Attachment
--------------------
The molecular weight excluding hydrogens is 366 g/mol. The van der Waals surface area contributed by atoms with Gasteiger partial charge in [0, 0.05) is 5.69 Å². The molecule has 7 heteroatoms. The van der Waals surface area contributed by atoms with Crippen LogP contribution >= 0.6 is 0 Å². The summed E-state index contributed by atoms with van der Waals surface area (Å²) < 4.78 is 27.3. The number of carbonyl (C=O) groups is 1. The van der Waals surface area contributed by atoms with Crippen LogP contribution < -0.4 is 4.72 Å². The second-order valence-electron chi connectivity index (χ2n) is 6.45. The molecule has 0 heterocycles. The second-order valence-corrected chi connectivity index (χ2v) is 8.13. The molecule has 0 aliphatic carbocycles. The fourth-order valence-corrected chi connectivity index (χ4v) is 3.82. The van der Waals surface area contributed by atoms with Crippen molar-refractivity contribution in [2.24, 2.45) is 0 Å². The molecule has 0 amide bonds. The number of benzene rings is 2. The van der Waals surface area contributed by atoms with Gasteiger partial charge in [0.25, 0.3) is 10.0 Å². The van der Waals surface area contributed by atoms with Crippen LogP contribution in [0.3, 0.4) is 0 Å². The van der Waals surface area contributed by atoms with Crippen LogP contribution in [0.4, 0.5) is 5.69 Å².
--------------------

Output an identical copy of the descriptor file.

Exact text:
The molecular weight excluding hydrogens is 366 g/mol. The van der Waals surface area contributed by atoms with Gasteiger partial charge in [0, 0.05) is 5.69 Å². The molecule has 7 heteroatoms. The van der Waals surface area contributed by atoms with Crippen LogP contribution >= 0.6 is 0 Å². The summed E-state index contributed by atoms with van der Waals surface area (Å²) < 4.78 is 27.3. The number of carbonyl (C=O) groups is 1. The van der Waals surface area contributed by atoms with Crippen LogP contribution < -0.4 is 4.72 Å². The second-order valence-electron chi connectivity index (χ2n) is 6.45. The molecule has 0 heterocycles. The second-order valence-corrected chi connectivity index (χ2v) is 8.13. The molecule has 0 aliphatic carbocycles. The fourth-order valence-corrected chi connectivity index (χ4v) is 3.82. The van der Waals surface area contributed by atoms with Crippen molar-refractivity contribution in [2.24, 2.45) is 0 Å². The molecule has 0 amide bonds. The number of benzene rings is 2. The van der Waals surface area contributed by atoms with Gasteiger partial charge in [0.25, 0.3) is 10.0 Å². The van der Waals surface area contributed by atoms with Crippen LogP contribution in [0.3, 0.4) is 0 Å². The van der Waals surface area contributed by atoms with Crippen LogP contribution in [0.4, 0.5) is 5.69 Å².